The 2018 Winter Olympic Games are upon us, so Zen Master Rody Zakovich offered up his Winter Olympics viz for Makeover Monday week 7. I personally found it to be a fantastic viz, so I was curious to see how the Makeover Monday Community would take the data and make something different and/or better.

Before I get into the lesson, two quick shout outs. First, to Charlie Hutcheson for stepping in for this week’s Viz Review and allowing me to have some more free time with my family while we were on holiday. Second, congratulations to my Makeover Monday partner and great friend, Eva Murray, for attaining Zen Master status this year! A truly deserved recognition for all of the work she puts into the Tableau Community, for her endless energy, and for her continued brilliance with Tableau. You can read more about the new Tableau Zen Masters here.



Way back in February 2008, Stephen Few wrote an article titled Practical Rules for Using Color in Charts. If you haven’t read this, you should. The article does what it says; it provides us with some basic rules for using color. Let’s look at an example that Eva and Charlie reviewed on this week’s Viz Review and see how we can apply two of Few’s rules:

Created by: Shivani Sharma 


Rule #3: Use color only when needed to serve a particular communication goal.

In Shivani’s viz, what is the communication goal of the colors being used? We don’t really know. Each chart uses its own color palette and colors are repeated across the charts when the color doesn’t mean the same thing.

Paraphrasing from Few:

We should only add color to an information display to achieve something in particular. Don’t use color to decorate the display. Dressing up a graph only distracts people from what’s important—the data—in an information display.

Rule #4: Use different colors only when they correspond to differences of meaning in the data.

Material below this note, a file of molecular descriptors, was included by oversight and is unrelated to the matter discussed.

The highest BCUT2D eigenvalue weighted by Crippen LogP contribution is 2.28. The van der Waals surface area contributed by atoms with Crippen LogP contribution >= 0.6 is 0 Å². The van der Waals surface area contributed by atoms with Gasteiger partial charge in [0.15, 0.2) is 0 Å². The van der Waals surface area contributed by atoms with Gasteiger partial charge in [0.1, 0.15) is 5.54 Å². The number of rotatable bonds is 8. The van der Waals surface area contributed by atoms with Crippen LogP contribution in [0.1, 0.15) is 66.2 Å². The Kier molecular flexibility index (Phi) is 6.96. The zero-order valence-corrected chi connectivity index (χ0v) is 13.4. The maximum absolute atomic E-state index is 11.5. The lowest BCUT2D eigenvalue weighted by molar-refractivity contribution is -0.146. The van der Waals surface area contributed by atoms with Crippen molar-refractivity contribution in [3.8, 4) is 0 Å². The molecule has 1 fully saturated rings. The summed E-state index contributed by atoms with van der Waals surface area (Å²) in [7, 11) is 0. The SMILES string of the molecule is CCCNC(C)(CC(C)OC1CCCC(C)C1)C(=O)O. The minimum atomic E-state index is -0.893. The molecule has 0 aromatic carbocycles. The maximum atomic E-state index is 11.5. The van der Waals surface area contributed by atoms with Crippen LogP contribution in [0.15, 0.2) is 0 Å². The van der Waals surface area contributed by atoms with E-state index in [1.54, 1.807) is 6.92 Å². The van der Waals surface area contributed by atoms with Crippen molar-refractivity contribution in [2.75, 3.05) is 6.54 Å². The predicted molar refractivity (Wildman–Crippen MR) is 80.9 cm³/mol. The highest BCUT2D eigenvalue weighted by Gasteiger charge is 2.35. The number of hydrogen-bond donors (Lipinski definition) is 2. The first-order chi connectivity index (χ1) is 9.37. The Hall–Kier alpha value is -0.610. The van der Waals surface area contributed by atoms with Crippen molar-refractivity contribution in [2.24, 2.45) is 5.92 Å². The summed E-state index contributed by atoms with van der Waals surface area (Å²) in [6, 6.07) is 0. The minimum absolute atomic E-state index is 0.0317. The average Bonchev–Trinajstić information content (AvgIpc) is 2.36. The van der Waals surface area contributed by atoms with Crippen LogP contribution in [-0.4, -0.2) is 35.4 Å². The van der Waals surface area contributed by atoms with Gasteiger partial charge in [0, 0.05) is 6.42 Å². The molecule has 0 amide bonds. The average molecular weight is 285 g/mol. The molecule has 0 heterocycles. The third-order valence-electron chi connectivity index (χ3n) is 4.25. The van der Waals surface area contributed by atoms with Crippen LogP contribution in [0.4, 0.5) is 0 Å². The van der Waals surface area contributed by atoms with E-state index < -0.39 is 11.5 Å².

For this rule, let’s look at each chart separately. Starting on the upper left, Shivani has displayed the medal rank over year for four countries.Which country is most important? The colors are hard to distinguish from each other, making it difficult to track them across the view. Use color to highlight what’s important and mute the other colors. The reader needs to know at a glance the focus and goal of the chart.

On the bottom left, we see the count of medals by country. The colors chosen for the medals are Tableau defaults. Use colors that are associated with the object they represent. In this case, using gold, silver and bronze colors would be more meaningful and would fit with the theme.

On the right, we have a bar chart split by gender. What do the different colors on the bars mean? Nothing. The labels on the x-axis, though cut off and not all displayed, tell us what the bars represent. In this case, a single color would suffice.



As we’re scrolling through hundreds of vizzes and tweets each week, we don’t have time to click on all of them to ensure we understand what they are telling us. For me, I prefer simplicity. And when you combine detailed analysis with simplification, then you’ve really done something good.

Consider this viz by Nish Goel:

Nish uses two simple colors that group the countries into two sets. This makes it easy for me to know that each set of countries mean something different. He uses the same color in the title and subtitle as he does for the red subset. This help me know what the color represents without needing a color legend.

From an analytical perspective, Nish uses reference lines to indicate to use where the intersection occurs. The lines move as the user adjusts the slider as does the subtitle text. A Pareto chart isn’t easy to communicate well; Nish has accomplished that here. He’s made a complicated chart simple and easy to understand.